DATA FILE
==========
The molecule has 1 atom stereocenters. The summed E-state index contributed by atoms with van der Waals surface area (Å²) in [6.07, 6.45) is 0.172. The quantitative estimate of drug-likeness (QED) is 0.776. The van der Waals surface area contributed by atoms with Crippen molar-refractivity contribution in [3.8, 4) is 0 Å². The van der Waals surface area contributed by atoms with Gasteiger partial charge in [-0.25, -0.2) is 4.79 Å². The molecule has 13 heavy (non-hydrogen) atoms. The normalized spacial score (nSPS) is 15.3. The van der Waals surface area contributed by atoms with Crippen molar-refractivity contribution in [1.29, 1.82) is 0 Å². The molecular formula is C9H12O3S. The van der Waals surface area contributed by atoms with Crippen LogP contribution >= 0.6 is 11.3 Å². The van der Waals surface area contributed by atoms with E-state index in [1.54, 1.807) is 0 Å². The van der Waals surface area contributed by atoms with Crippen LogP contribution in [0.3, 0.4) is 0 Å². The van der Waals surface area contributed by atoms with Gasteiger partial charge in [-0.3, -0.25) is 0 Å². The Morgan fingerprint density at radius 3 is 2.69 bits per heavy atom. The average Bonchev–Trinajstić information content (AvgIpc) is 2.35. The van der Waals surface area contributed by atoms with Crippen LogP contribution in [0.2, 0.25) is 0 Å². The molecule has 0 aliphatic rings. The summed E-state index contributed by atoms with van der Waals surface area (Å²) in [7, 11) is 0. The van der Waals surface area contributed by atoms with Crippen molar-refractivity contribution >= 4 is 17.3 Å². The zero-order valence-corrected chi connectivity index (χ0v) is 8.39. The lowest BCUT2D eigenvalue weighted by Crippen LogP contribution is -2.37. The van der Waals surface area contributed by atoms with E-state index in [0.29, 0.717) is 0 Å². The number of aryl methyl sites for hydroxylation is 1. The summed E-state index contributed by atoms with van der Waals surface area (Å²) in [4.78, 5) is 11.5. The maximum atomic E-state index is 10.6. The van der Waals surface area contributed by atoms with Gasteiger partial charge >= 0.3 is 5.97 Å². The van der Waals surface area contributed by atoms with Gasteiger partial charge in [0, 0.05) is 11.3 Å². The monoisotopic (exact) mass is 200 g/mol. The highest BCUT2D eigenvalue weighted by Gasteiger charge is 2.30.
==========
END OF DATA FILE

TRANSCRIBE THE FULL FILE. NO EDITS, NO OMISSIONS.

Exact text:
The molecule has 1 atom stereocenters. The summed E-state index contributed by atoms with van der Waals surface area (Å²) in [6.07, 6.45) is 0.172. The quantitative estimate of drug-likeness (QED) is 0.776. The van der Waals surface area contributed by atoms with Crippen molar-refractivity contribution in [3.8, 4) is 0 Å². The van der Waals surface area contributed by atoms with Gasteiger partial charge in [-0.25, -0.2) is 4.79 Å². The molecule has 13 heavy (non-hydrogen) atoms. The normalized spacial score (nSPS) is 15.3. The van der Waals surface area contributed by atoms with Crippen molar-refractivity contribution in [1.29, 1.82) is 0 Å². The molecular formula is C9H12O3S. The van der Waals surface area contributed by atoms with Crippen LogP contribution >= 0.6 is 11.3 Å². The van der Waals surface area contributed by atoms with E-state index in [1.54, 1.807) is 0 Å². The van der Waals surface area contributed by atoms with Crippen LogP contribution in [0.3, 0.4) is 0 Å². The van der Waals surface area contributed by atoms with Gasteiger partial charge in [-0.3, -0.25) is 0 Å². The Morgan fingerprint density at radius 3 is 2.69 bits per heavy atom. The average Bonchev–Trinajstić information content (AvgIpc) is 2.35. The van der Waals surface area contributed by atoms with Crippen LogP contribution in [0.2, 0.25) is 0 Å². The molecule has 0 aliphatic rings. The summed E-state index contributed by atoms with van der Waals surface area (Å²) in [7, 11) is 0. The van der Waals surface area contributed by atoms with Crippen molar-refractivity contribution >= 4 is 17.3 Å². The zero-order valence-corrected chi connectivity index (χ0v) is 8.39. The lowest BCUT2D eigenvalue weighted by Crippen LogP contribution is -2.37. The van der Waals surface area contributed by atoms with E-state index in [0.29, 0.717) is 0 Å². The number of aryl methyl sites for hydroxylation is 1. The summed E-state index contributed by atoms with van der Waals surface area (Å²) in [4.78, 5) is 11.5. The maximum atomic E-state index is 10.6. The van der Waals surface area contributed by atoms with Gasteiger partial charge >= 0.3 is 5.97 Å². The van der Waals surface area contributed by atoms with Gasteiger partial charge in [0, 0.05) is 11.3 Å². The monoisotopic (exact) mass is 200 g/mol. The highest BCUT2D eigenvalue weighted by Gasteiger charge is 2.30.